A study from Northwestern Medicine investigators evaluating two new approaches to improving smoking cessation treatment for people living with HIV has received a significant boost in its clinical trial enrollment, due in large part to a dedicated clinical pharmacist working at one of the largest HIV/AIDS clinics in the U.S.
Since April 2022, the Ruth M. Rothstein CORE Center’s Blake Max, PharmD, AAHIVP, has worked closely with the study’s research team to aid in recruitment. As a result of his commitment, Dr. Max has referred over 100 candidates to the study, and 40 CORE patients have enrolled in the clinical trial with very high engagement and retention.
“For many of our patients living with HIV, the virus is well controlled, but it is the other comorbid conditions that impact our patient’s overall health, like smoking, that we need to address,” said Dr. Max. “The study offers treatment plus consultation that we thought would be an excellent opportunity for our patients to achieve their goal of smoking cessation.”
Over 10 years ago, the CORE Center conducted a smoking cessation quality assurance project and found that approximately half of the clinic population smoked cigarettes. One of the main project goals was to get patients to quit smoking by offering a cash incentive, but this was not successful. Over the last decade, Dr. Max has recognized how difficult it is for CORE Center patients to quit smoking and that inspired him to collaborate on this study.
The Northwestern HIV Treatment Optimization (HTO) clinical site is led by Third Coast CFAR members Brian Hitsman, PhD, through the Department of Preventive Medicine, and Chad Achenbach, MD, MPH, through the Department of Medicine. Two new approaches to smoking cessation treatment and their combination are being evaluated:
- Tailoring the selection of smoking cessation medication (nicotine patch therapy or varenicline) based on an individual’s rate of nicotine metabolism versus not tailoring medication (varenicline is automatically selected).
- Enhanced medication adherence counseling that is based on managed problem-solving versus standard adherence counseling.
“It has been a pleasure to work with PIs at both Penn and Northwestern,” said Dr. Achenbach. “Each site has a unique perspective and different connections throughout Philadelphia and Chicago for smoking cessation and HIV clinical research. I have learned a lot from them about smoking cessation, getting our HIV population healthier, and innovative behavioral health approaches in research.”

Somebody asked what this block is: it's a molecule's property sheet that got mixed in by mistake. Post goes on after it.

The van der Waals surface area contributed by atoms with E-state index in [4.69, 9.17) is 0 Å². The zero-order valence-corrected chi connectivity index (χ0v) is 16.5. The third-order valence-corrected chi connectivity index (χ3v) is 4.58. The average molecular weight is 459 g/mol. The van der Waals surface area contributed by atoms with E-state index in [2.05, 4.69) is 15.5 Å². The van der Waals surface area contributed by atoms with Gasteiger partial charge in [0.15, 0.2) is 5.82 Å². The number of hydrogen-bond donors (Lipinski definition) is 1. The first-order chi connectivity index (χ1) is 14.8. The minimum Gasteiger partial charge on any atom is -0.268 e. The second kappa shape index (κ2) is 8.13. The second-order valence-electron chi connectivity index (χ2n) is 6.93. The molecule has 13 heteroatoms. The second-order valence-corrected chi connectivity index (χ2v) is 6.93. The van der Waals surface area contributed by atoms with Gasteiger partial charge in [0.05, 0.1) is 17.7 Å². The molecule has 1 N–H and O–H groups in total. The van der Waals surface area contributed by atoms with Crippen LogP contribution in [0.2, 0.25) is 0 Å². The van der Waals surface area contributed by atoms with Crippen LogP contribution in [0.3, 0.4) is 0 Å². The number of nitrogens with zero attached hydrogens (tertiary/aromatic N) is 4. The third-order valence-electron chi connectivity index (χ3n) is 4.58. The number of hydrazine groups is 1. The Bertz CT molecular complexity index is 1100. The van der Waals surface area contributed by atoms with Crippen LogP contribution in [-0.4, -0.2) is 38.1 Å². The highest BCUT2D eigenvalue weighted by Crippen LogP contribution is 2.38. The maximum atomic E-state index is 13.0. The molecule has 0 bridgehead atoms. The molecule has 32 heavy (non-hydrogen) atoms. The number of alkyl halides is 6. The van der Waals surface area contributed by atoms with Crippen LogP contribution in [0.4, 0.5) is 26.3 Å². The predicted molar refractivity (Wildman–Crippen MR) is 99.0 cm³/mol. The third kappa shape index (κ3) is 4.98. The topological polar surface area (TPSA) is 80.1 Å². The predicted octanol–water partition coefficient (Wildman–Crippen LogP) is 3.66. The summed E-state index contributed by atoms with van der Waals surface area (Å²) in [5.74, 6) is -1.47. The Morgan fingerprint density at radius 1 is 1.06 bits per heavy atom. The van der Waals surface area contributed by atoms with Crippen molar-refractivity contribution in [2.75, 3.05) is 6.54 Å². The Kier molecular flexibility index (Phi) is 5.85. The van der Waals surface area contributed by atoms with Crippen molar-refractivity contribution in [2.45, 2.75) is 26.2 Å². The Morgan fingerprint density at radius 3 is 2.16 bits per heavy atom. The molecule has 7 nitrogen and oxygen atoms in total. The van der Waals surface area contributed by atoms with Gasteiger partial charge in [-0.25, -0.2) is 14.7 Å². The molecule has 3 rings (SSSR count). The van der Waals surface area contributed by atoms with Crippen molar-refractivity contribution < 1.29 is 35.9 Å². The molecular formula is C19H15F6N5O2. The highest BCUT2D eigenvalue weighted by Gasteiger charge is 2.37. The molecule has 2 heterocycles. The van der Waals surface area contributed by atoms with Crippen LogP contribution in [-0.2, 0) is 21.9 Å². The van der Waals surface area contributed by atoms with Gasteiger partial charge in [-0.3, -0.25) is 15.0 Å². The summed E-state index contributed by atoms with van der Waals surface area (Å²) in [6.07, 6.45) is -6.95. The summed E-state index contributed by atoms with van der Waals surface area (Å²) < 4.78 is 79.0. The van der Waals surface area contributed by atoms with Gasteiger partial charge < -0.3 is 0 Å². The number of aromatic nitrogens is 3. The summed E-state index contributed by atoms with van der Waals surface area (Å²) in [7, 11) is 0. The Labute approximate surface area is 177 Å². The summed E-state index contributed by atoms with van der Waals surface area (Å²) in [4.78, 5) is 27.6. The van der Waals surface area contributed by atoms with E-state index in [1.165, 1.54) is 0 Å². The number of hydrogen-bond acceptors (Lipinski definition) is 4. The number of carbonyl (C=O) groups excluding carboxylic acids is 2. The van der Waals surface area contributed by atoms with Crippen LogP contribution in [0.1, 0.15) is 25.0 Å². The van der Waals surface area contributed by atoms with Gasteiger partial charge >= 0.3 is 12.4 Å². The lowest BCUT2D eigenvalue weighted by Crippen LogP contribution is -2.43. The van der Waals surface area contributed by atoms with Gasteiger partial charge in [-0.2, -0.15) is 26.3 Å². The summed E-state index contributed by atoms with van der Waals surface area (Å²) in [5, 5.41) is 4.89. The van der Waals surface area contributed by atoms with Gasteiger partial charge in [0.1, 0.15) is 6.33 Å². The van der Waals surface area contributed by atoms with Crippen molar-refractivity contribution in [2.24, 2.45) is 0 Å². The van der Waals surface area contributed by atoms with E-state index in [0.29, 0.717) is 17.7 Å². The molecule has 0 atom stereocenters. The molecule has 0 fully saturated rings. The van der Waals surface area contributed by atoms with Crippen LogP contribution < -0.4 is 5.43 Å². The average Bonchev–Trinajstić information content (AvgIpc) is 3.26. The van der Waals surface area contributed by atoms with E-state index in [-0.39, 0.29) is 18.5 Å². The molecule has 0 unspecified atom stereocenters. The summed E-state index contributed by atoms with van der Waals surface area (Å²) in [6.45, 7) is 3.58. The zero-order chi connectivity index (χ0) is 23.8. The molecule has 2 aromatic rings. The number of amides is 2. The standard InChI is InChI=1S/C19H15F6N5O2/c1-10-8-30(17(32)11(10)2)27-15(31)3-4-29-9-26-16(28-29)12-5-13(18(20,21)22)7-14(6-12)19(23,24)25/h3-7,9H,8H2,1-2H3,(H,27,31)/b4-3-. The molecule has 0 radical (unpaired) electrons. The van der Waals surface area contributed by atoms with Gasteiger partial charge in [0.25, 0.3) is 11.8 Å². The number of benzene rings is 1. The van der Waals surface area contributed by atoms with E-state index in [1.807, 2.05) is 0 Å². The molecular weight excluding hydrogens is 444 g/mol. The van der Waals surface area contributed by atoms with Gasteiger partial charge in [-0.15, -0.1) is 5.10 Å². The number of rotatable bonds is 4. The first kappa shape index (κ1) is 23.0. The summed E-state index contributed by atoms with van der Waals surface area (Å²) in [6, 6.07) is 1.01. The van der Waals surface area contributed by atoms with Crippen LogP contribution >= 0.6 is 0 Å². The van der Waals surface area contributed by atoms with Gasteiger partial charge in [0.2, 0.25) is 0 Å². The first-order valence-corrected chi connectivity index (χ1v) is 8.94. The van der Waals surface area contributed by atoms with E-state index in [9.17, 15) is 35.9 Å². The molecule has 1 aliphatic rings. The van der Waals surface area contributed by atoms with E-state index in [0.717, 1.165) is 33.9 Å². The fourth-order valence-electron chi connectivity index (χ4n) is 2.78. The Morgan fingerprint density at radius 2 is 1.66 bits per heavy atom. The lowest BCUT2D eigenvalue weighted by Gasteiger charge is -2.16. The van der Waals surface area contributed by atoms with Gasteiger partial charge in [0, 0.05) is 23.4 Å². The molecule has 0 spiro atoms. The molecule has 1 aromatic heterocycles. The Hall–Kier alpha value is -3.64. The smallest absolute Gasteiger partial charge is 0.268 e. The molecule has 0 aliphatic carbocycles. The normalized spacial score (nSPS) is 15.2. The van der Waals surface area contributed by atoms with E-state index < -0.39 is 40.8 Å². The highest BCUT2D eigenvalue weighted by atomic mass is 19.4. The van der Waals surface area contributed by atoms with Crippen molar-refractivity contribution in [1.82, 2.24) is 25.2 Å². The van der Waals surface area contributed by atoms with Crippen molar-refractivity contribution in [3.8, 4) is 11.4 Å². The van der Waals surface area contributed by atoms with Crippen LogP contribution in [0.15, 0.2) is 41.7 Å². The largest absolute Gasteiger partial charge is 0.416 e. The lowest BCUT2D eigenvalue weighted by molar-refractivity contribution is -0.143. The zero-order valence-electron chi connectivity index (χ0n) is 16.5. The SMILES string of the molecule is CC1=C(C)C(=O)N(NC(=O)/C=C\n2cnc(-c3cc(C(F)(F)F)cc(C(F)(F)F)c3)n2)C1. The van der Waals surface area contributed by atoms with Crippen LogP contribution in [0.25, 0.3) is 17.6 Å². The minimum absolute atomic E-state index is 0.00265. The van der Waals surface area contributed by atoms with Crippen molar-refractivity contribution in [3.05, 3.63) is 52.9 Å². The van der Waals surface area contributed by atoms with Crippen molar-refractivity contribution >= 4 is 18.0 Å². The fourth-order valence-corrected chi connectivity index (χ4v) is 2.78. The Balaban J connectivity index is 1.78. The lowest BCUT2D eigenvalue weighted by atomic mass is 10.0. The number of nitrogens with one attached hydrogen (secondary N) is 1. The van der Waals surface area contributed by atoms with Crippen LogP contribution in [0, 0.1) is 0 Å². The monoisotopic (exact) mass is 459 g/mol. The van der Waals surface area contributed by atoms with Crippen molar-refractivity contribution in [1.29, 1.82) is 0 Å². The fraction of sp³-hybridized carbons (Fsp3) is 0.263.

The success of the HTO study would not be possible without the development of key collaborations and partnerships.
“Third Coast CFAR has helped us in many ways with creating connections and promoting the HTO study,” said Dr. Achenbach. “Several years ago, our submission for a Third Coast CFAR Ending the HIV Epidemic grant application with investigators at the CORE Center led to a collaboration with Blake on the HTO study. Our collaboration with Blake illustrates the importance and impact of partnerships and having dedicated people within the partnership who understand and see the benefit of getting more individuals living with HIV into clinical research that promotes healthy behaviors.”
Dr. Max recognizes the significance of his contributions to this study but knows there is still a long way to go to help more people living with HIV quit smoking.
“For me, it is a reminder that 10 years after we completed our own study, we still have a significant number of patients who continue to smoke, but who want to quit and just need the extra help or incentive to achieve that goal,” said Dr. Max. “We are very proud of our patients who have who have completed the study and for many it has been a lifelong, daily challenge to quit smoking.”